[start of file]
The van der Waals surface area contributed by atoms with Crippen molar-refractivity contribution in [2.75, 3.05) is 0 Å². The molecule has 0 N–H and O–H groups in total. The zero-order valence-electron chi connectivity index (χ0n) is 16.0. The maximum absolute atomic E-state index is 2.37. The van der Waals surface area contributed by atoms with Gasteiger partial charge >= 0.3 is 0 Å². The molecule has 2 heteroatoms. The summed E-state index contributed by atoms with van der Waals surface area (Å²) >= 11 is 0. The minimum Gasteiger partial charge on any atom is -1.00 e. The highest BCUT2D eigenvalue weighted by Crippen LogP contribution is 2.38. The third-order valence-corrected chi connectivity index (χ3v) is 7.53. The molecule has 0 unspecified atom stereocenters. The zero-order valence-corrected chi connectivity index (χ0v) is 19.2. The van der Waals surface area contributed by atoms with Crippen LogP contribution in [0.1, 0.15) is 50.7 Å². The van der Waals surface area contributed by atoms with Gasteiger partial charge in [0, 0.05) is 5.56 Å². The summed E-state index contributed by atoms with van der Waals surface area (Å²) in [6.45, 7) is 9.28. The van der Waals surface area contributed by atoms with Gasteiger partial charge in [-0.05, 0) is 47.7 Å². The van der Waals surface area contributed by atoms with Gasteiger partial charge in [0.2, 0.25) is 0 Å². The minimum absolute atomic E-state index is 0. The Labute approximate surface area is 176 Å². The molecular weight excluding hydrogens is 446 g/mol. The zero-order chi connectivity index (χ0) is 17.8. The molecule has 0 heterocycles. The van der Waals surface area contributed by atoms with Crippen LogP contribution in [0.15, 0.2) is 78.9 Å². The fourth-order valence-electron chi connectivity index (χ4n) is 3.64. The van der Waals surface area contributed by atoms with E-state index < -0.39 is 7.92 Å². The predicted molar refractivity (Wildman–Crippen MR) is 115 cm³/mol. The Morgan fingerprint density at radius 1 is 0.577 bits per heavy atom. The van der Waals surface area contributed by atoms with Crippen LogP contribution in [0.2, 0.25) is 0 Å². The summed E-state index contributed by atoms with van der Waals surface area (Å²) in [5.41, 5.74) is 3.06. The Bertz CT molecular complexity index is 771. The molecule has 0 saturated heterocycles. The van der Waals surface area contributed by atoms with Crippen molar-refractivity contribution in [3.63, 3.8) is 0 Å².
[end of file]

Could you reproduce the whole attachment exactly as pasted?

The van der Waals surface area contributed by atoms with Crippen molar-refractivity contribution in [2.75, 3.05) is 0 Å². The molecule has 0 N–H and O–H groups in total. The zero-order valence-electron chi connectivity index (χ0n) is 16.0. The maximum absolute atomic E-state index is 2.37. The van der Waals surface area contributed by atoms with Gasteiger partial charge >= 0.3 is 0 Å². The molecule has 2 heteroatoms. The summed E-state index contributed by atoms with van der Waals surface area (Å²) >= 11 is 0. The minimum Gasteiger partial charge on any atom is -1.00 e. The highest BCUT2D eigenvalue weighted by Crippen LogP contribution is 2.38. The third-order valence-corrected chi connectivity index (χ3v) is 7.53. The molecule has 0 unspecified atom stereocenters. The zero-order valence-corrected chi connectivity index (χ0v) is 19.2. The van der Waals surface area contributed by atoms with Crippen LogP contribution in [0.1, 0.15) is 50.7 Å². The van der Waals surface area contributed by atoms with Gasteiger partial charge in [0, 0.05) is 5.56 Å². The summed E-state index contributed by atoms with van der Waals surface area (Å²) in [6.45, 7) is 9.28. The van der Waals surface area contributed by atoms with Gasteiger partial charge in [-0.05, 0) is 47.7 Å². The van der Waals surface area contributed by atoms with Gasteiger partial charge in [0.2, 0.25) is 0 Å². The minimum absolute atomic E-state index is 0. The Labute approximate surface area is 176 Å². The molecular weight excluding hydrogens is 446 g/mol. The zero-order chi connectivity index (χ0) is 17.8. The molecule has 0 heterocycles. The van der Waals surface area contributed by atoms with Crippen LogP contribution in [0.15, 0.2) is 78.9 Å². The fourth-order valence-electron chi connectivity index (χ4n) is 3.64. The van der Waals surface area contributed by atoms with E-state index < -0.39 is 7.92 Å². The predicted molar refractivity (Wildman–Crippen MR) is 115 cm³/mol. The Morgan fingerprint density at radius 1 is 0.577 bits per heavy atom. The van der Waals surface area contributed by atoms with Crippen LogP contribution in [0.2, 0.25) is 0 Å². The summed E-state index contributed by atoms with van der Waals surface area (Å²) in [5.41, 5.74) is 3.06. The Bertz CT molecular complexity index is 771. The molecule has 0 saturated heterocycles. The van der Waals surface area contributed by atoms with Crippen molar-refractivity contribution in [3.63, 3.8) is 0 Å².